Usually, the fact finder is free to infer from the actual occurrence of a crime that the actor possessed the instrument with the intent to employ it criminally. See Commonwealth v. Hall,304 Pa.Super. 489, 493-94, 450 A.2d 1018, 1020 (1982); Commonwealth v. Gonzalez,515 Pa. 98, 527 A.2d 106 (1987). In this case, however, the trial court held that Correa was acting under an unreasonable belief that his actions were justified: “Moreover, as a matter of law, because this gun was unjustifiably and unlawfully used with a mistaken and imperfectly acceptable subjective state contradicted by the outward, external, and objective circumstances, the necessary constituent element of intent to employ it criminally was also proven.” Trial court opinion at 24. The court’s holding is contradictory. If Correa honestly believed that he was acting in self-defense, as the trial court holds, then he could not have intended to employ the gun criminally, since acting in self-defense is not a crime.3
Correa was convicted by the trial court of voluntary manslaughter based on an unreasonable subjective belief that his actions were justified. The PIC law says that the actor must have the intent to employ the instrument criminally. Therefore, possession of an instrument of crime is a specific intent crime. Accordingly, we now hold that when one is convicted of this type of voluntary manslaughter — imperfect self-defense — the requisite intent needed to convict one of possession of an instrument of a crime is necessarily absent. We therefore vacate the sentence imposed for possession of an instrument of crime.
IV. INEFFECTIVE ASSISTANCE OF COUNSEL
Correa raised these issues on appeal through an ineffective assistance of counsel claim. The test for determining whether counsel was ineffective begins with the inquiry — was the issue of arguable merit? Since we hold that the first two issues do not contain any arguable merit, counsel was not ineffective with regard to those issues. Counsel cannot be ineffective for failing to file a groundless challenge to the sufficiency of the evidence. Commonwealth v. Lee,401 Pa.Super. 591, 585 A.2d 1084 (1991).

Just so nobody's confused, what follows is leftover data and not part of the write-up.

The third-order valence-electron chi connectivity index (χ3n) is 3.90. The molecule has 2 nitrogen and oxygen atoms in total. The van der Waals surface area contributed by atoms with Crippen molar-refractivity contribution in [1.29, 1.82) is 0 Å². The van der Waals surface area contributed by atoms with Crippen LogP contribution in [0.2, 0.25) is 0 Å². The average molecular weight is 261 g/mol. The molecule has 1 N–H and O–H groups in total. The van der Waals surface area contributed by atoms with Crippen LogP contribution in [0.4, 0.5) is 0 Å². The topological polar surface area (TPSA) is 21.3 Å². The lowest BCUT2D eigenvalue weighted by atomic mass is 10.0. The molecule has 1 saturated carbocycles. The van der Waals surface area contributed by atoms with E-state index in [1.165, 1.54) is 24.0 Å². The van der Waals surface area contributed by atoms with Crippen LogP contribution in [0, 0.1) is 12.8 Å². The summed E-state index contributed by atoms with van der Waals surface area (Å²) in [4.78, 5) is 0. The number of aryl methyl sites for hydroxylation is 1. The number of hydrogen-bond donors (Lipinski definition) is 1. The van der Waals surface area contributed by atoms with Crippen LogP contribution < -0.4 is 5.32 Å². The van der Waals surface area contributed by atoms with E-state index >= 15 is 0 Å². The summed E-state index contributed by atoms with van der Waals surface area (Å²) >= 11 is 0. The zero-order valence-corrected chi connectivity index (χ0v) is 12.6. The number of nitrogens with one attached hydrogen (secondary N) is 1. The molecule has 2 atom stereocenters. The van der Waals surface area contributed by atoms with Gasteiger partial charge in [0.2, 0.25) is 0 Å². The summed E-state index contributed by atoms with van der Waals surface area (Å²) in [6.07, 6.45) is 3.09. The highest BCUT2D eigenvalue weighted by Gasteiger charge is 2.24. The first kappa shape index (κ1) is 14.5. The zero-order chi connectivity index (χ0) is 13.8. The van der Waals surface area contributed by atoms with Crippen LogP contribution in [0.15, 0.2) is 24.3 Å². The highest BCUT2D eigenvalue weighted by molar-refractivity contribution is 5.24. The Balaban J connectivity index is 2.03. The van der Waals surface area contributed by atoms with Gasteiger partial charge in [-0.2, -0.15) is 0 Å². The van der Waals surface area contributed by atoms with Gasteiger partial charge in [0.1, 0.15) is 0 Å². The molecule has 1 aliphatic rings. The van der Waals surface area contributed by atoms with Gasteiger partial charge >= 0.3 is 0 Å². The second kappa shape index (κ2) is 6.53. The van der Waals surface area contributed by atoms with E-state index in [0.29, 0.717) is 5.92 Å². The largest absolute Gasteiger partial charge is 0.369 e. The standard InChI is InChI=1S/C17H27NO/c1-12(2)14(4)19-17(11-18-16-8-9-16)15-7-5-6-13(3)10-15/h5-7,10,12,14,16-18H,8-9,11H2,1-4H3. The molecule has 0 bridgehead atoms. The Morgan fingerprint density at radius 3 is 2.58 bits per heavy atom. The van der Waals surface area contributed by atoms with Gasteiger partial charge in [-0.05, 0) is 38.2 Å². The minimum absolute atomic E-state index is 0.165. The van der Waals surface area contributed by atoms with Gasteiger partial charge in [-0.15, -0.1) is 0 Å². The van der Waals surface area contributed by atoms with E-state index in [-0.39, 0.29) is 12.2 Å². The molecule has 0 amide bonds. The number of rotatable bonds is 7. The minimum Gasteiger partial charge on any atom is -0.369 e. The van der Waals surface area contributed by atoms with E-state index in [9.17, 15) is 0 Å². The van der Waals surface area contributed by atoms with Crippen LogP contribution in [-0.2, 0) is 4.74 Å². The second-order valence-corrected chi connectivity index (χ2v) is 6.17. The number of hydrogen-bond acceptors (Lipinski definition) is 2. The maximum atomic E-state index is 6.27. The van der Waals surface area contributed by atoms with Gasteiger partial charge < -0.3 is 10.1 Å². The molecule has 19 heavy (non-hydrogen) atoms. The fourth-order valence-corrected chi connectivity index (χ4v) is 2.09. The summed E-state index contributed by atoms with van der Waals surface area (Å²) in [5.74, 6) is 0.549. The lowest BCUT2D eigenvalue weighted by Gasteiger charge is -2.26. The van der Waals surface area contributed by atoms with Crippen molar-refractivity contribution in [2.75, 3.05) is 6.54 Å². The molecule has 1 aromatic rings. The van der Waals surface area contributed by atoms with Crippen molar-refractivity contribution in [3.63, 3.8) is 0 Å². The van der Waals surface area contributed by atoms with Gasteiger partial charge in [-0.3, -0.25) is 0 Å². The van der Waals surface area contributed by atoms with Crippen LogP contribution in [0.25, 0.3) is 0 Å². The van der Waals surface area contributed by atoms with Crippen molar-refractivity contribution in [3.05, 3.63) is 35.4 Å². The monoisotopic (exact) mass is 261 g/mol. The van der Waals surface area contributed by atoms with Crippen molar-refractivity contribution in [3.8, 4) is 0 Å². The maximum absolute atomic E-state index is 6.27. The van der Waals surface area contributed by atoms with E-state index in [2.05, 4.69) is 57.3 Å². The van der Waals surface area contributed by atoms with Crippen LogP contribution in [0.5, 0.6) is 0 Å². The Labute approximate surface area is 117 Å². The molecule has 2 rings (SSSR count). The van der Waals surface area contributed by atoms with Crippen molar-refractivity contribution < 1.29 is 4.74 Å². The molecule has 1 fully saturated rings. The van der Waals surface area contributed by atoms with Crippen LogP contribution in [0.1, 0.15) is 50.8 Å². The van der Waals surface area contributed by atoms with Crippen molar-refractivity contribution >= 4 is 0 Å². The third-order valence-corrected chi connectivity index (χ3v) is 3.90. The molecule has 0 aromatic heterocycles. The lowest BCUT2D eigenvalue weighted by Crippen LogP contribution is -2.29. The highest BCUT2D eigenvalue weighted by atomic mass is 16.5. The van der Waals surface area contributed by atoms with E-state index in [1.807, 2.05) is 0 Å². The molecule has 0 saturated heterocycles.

We do however hold that the third issue — counsel’s failure to challenge the sufficiency of the evidence establishing PIC — does have arguable merit. Counsel for Correa did raise the issue in his post-verdict motions, but he did not state in those motions why the evidence was insufficient. The test for ineffective assistance of counsel continues with the following inquiries: (1) did counsel have a reasonable basis for not specifying why the evidence was insufficient, and (2) was the defendant prejudiced by counsel’s inaction? Correa’s counsel obviously had no reasonable basis for not stating in the post-verdict motions why the evidence was insufficient. The law clearly states that “boilerplate” motions will no longer preserve the issue for review. See Commonwealth v. Holmes,315 Pa.Super. 256, 461 A.2d 1268 (1983). Correa was clearly prejudiced by his counsel’s inaction since we found the evidence to be insufficient to convict him of possession of an instrument of crime. Correa’s counsel was thus ineffective. We therefore vacate the judgment of sentence for PIC.4
The judgment of sentence for voluntary manslaughter is affirmed. The judgment of sentence for possession of an instrument of crime is vacated.
McEWEN, J., concurs in the result.
Concurring Opinion by DEL SOLE, J.
DEL SOLE, Judge, concurring:
I join the result reached by the Majority. However, I am troubled by the procedure employed by the trial court in selecting a third expert to testify regarding the cause of death. Following the completion of this non-jury trial, the judge stated he was unable to conclude that the defendant’s action caused the victim’s death. He then retained the services of a third expert whose opinion the judge accepted to resolve the issue. That was error.